Italian word of the day: ‘Capitare’

Italian word of the day capitare
Photo: Annie Spratt/Unsplash/Nicolas Raymond
When life happens, this is the verb you need.

Not to be confused with capire (to understand), capitare means to happen or occur – but often with an element of chance or accident. You know, the way things just… happen.

I problemi capitano lo stesso mese ogni anno.
The problems occur in the same month every year.

La Festa della Repubblica quest’anno capita di sabato.
This year Republic Day falls on a Saturday.

Sono cose che capitano.
These things happen.

Elmo Shrug GIF - Elmo Shrug 不造 GIFs

Often things happen to you, in which case you’ll need to add a personal pronoun.

Mi capitano cose strane.
Strange things are happening to me.

Potrebbe capitare anche a te.
It could happen to you too.

It’s also a way to say that you ended up somewhere or found yourself doing something slightly unexpected.

Siamo capitati in questa trattoria per caso.
We wound up in this restaurant by chance.

È capitata a Roma nel momento perfetto.
She happened to be in Rome at the perfect time.

Ma dove sono capitato?!
Where have I ended up?!

Daylins Funhouse Where Are We GIF - Daylins Funhouse Where Are We How Did We End Up Here GIFs

You can also use capitare impersonally to talk about whether or how often something occurs. We don’t have an exact equivalent in English: it’s a bit like saying “it so happens that…”, “it has been known to happen” or “there are times when…”.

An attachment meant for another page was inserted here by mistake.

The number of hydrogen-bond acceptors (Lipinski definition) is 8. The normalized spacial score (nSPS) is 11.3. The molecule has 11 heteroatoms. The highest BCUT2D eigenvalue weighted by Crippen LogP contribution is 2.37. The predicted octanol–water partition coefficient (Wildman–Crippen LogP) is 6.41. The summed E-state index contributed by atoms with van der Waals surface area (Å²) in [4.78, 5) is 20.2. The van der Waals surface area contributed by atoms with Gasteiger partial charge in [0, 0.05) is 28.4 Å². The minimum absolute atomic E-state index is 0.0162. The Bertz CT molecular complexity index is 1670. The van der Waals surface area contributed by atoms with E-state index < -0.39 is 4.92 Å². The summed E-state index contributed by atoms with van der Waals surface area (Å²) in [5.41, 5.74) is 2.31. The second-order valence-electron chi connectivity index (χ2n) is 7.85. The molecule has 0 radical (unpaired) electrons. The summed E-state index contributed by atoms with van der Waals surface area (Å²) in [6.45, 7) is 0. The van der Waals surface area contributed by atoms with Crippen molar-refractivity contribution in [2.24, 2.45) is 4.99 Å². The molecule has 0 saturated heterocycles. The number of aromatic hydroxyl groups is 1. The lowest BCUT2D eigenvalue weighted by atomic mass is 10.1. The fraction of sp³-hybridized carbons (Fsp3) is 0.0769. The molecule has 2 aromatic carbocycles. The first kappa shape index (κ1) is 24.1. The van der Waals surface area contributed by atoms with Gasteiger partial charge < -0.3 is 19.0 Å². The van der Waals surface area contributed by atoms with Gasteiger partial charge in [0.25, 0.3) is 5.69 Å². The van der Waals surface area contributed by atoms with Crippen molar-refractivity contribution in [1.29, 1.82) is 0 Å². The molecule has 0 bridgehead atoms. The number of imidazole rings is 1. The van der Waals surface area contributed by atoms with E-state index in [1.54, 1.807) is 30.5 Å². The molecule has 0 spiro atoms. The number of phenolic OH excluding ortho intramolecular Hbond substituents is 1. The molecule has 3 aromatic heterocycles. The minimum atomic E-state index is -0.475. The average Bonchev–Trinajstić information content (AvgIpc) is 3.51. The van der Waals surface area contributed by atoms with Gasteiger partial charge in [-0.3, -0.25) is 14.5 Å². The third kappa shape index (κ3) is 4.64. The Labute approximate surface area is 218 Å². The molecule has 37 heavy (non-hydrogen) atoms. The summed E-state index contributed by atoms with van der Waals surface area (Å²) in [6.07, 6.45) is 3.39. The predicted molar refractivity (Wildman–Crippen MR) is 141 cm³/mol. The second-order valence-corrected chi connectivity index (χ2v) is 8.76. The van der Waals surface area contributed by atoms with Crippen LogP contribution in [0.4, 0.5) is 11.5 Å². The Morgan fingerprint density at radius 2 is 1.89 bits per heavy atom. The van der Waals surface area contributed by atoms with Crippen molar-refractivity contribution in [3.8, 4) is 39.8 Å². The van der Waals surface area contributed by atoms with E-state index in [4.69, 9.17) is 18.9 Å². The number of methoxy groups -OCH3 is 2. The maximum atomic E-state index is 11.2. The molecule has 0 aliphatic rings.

Capita talvolta che ci incontriamo.
We sometimes bump into each other (literally, “it sometimes happens that we bump into each other”).

Non capita spesso che io sia d’accordo con lui.
It’s not often that I agree with him.

Ci è già capitato di sbagliare.
We’ve been wrong before.

Se ti capita di vederlo, digli che lo sto cercando.
If you happen to see him, tell him I’m looking for him.

Vi è mai capitato di vedere un fantasma?
Have you ever seen a ghost?

It’s worth getting a grip on this verb if only so that you can use one of Italian’s most delightfully odd expressions: capitare a fagiolo, which literally means “to happen at the bean”. Figuratively it means to have perfect timing, to come at just the right time or happen at the perfect moment.

La pausa è capitata a fagiolo.
The break came just in time.

Capiti proprio a fagiolo, stavamo giusto parlando di te!
You’ve got perfect timing, we were just talking about you!

Bold And Beautiful Just In Time GIF by CBS

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